Harry S. Truman Presidential Library & Museum

Letter from Katherine Fite to Mr. and Mrs. Emerson Fite, November 19, 1945. K. Lincoln Papers, War Crimes File. (Harry S. Truman Presidential Museum & Library)

Nuremberg, November 19, 1945

Dearest Mother and Daddy,

I hope you got my letter asking for a package to include stockings, roll for hair etc. The reason I mention it is that I read in Stars and Stripes a few days ago that a plane out of Frankfurt crashed carrying hundreds of pounds of mail. I think our mail comes in via Munich - how it goes out I don't know.

Your mail comes through irregularly. About 10 days now on the average. I noticed one letter written before you went to New York which came through four days after the letter you wrote describing the trip to New York, and that after you had taken the trouble to mail it in New York.

Well - this is the eve of the trial - or at least I haven't heard to the contrary, the Stars and Stripes carried a sensational story today that the French were going to withdraw and the Russians ask for a postponement. I understand the court held a closed session this afternoon. I also understand the Frenchman denied saying what the Stars and Stripes say he did. I guess everyone's nerves are on edge. We have worked like fools to get things ready. Our material difficulties in the way of inadequate lights, typists, mimeograph machines etc. are fantastic. Personally I feel that a postponement for only one week would make a big difference to history on the matter of our written record - I think we have been too rushed by the people on the top level who didn't know what we were up against. The British who have a small and easy part of the case are said to be insistent on going to trial. Their Attorney General is over here and I suppose can ill be spared.

Today I witnessed a tremendously interesting thing - my friend Frick on the eve of the trial. Saturday we had him up to go over an enormous chart of the German Government. He was cooperative and very talkative and I stood right up next to him and discussed it with him. (He understands English - I understand German to about the same extent). He was very grateful when we gave him a cigarette. And willing to sign anything in the way of affidavits. We were astonished. Even volunteered that more than a thousand were killed in the Roehm purge. He did ask at the end of the interview if the trial would be held Tuesday.

Today we had him back with his lawyer and what a difference he was haggard and jumpy and a little more cautious about his affidavits - tho he still surprised us by what he was willing to sign. (He may have had some idea of ingratiating himself) he gave the impression of being paralyzed with stage fright. As one of the officers said - well, how would you feel if you were going on trial tomorrow for murdering not one man but seven million? I wanted to tell Frick that it was the anticipation that was getting him down. I offered him a cigarette - and he said no - no - no. Guess his tummy was upset.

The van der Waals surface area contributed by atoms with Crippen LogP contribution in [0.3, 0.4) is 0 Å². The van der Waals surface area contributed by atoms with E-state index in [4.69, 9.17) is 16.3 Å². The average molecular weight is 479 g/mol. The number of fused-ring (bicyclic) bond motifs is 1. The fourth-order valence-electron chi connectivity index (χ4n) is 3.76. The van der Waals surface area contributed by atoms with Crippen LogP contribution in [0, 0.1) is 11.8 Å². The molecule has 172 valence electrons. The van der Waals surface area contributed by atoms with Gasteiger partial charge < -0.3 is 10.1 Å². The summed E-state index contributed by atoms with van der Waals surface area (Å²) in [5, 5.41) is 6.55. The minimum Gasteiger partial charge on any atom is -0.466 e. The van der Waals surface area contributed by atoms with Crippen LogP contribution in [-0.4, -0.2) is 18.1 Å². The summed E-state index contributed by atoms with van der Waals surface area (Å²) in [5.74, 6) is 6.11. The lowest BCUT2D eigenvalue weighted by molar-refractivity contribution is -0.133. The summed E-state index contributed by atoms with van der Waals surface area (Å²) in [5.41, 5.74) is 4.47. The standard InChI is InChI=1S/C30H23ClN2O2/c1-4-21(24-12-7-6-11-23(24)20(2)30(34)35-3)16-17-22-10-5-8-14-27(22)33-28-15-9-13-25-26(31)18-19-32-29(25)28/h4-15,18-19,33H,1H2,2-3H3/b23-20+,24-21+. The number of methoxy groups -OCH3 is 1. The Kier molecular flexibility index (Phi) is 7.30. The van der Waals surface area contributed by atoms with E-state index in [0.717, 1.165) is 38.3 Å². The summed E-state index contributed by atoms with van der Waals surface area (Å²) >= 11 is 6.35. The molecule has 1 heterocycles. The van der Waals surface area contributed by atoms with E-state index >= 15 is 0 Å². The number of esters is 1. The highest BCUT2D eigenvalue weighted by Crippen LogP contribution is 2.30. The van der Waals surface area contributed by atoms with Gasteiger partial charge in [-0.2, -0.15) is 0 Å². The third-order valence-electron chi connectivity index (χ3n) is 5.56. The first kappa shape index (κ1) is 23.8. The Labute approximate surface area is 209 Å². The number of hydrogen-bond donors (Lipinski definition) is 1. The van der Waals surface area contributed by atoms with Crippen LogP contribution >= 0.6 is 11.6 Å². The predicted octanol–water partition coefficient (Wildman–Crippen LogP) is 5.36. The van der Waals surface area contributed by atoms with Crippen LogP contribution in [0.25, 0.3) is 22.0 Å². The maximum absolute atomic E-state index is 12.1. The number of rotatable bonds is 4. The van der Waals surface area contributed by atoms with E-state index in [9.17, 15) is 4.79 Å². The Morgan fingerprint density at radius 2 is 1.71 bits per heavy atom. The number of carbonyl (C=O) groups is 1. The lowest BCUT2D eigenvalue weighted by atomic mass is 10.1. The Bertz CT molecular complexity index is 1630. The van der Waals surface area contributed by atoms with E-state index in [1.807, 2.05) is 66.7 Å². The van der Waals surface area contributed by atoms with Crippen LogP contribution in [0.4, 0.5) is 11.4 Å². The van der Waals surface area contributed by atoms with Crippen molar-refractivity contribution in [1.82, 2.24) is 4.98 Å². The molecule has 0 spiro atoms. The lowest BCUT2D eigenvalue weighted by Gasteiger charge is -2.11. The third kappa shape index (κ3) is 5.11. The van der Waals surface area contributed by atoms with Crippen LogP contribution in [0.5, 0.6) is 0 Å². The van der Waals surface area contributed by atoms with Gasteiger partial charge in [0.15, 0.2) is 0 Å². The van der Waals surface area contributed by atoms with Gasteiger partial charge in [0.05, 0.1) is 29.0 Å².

He's a hard-bitten, evil looking man - but you do feel funny talking to a man you intend to hang. I'm not sure a man like him precisely feels remorse - certainly if they had won the war they would have gone on being as bad or worse. But I do think a man as intelligent as he at least knows wherein he has sinned against the civilized code. One thing was amusing - he insisted on getting back a quotation from Gunther's Inside Europe about himself that he had given the interrogator. I didn't see it. Now I am anxious to know what was in it. He said the book was "very American" and very widely read in Germany. Well somehow the sight of Frick's demoralization and the picture of how painstaking we were in explaining that he was nder no obligation to sign anything could alter what he wished and have his lawyer present, make me feel that the trials are morally important. And when I feel suorry for Frick I think of the Jewish babies that were gassed.

Friday night Senator Pepper gave a cocktail-buffet supper party at his villa - practically a small castle - out in the country. He is staying for the opening of the trial. So I suppose when you have Senators here you hurry the trial. Good liquor, good food and the same VIP's, Biddle, Parker, Donavan, Jackson et al. Strictly American. Pepper amuses me - he is such a typical senator - genial - talks a lot - and everyone kowtows. At the Justice's last Sunday he competed with music in the other room by telling of his visit to Stalin. Stalin said we must find points of similarity, of common objective or something between our peoples. He hesitated - and added (i.e. Stalin) "As Christ said 'seek and ye shall find'" not a typical newspaper, Stalin story. Then some army officers jumped in with tales of how impossible the Russians are to deal with. They can't move without Moscow telling them.

I have seen one real court session - and then had time to stay only 5 minutes. Everyone wears earphones and there is simultaneous translation. Only the day I was there the machine had broken down. Actually, I think the trials may be dull and lack fire and zest. Everyone must speak slowly.

We have had two snow flurries, which melted as they fell.

Should be getting a letter from you tomorrow. Haven't been paid since August 31. No one here to pay me. But be sure to let me know if you draw any big checks, in case I have to fall back on checking account on my way home.

Don't rush so. You sound too busy.

All my love,

Titter.

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